Chances are Braves won't find a better manager

The Braves fired manager Fredi Gonzalez. No word on his replacement but, chances are, the new manager won’t be any better.

That’s not because Gonzalez is a particularly good manager. Rather, it’s because only a handful of managers have been empirically proven to make much of a difference for their teams. Firing Gonzalez isn't likely to make the Braves any worse but the new manager also isn't likely to make them much better.

That’s according to the best available evidence collected by "sabermetricians" and others who have crunched the numbers and tried to answer the question: How much do managers contribute to winning? Their conclusions:

Russell A. Carlton at Baseball Prospectus (2014): "I started out by trying to answer the question of how much of an impact a manager might make on a team with his strategic decisions. It turns out that while the answer isn't zero, most of the things that we obsess over with managers aren't really that powerful. But we do obsess over them."

Dennis Smart, Jason Winfree and Richard Wolfe in Journal of Sport Management (2008): "In summary, our results are supportive of the Smart and Wolfe (2003) finding that field managers have very limited influence on MLB team performance."

There have been some attempts to rank managers by their influence on winning by comparing the expected wins for a team against actual wins. Here's one by Adam Darowski, last updated before the 2012 season. Here's another one by Jon Sheperd calculated before the 2014 season. Notice that Gonzalez rated favorably back then, before Melvin Upton, Dan Uggla and Chris Johnson sucked up payroll without producing and then the eventual veterans-for-prospects swaps.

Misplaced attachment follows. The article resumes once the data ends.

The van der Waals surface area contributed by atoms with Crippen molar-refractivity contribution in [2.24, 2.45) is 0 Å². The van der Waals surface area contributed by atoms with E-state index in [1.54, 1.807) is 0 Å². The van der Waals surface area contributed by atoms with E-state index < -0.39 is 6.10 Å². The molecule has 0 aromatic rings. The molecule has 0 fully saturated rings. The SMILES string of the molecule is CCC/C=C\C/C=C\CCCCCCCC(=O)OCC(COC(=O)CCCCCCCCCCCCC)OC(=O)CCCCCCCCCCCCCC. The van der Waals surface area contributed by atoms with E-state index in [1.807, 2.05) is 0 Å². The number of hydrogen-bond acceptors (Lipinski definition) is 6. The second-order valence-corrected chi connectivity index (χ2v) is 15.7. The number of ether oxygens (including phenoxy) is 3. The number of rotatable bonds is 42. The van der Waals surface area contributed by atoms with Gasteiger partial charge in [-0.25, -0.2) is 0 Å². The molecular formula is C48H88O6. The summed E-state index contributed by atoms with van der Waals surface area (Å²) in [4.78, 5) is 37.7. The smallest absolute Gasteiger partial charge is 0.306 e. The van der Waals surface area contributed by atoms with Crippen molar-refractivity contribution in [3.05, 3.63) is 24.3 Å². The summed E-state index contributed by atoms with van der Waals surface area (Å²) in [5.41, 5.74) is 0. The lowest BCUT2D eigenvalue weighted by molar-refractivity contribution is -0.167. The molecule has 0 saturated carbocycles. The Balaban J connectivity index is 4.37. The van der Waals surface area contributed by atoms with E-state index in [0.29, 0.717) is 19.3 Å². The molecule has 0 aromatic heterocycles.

Analyses such as Paine's and Carlton's study strategic decisions that are within a manager's control and have measurable outcomes. They don't capture every factor that contributes to winning but it's illogical to base conclusions based on what we don't know. Studies such as those by Paine and Carlton offer the best available evidence of a manger's impact.

Using those studies and others as my guide, my view is that Gonzalez’s strategic decisions usually were OK if not always optimal. More importantly, a new manager isn’t likely to improve on his areas of weaknesses. Certain statistically dubious strategies are so ingrained in baseball culture that finding a manager who will think outside that box will be difficult—and that's assuming the Braves would even want a radical strategist.

For example, I though Gonzalez sometimes adhered too strictly to the conventional thinking on lefty-righty matchups without considering other pertinent factors. But pretty much all managers do that. Gonzalez too often relied on small sample sizes of data to make decisions, such as when evaluating batter/pitcher matchups or reacting to "hot" or "cold" streaks, but which managers don't do the same? Gonzalez sometimes didn’t use his best relief pitchers in high-leverage situations before they are "supposed" to pitch (see Kimbrel, Craig, 2013 NLDS) but most managers hew closely to the specialist/setup/closer formula.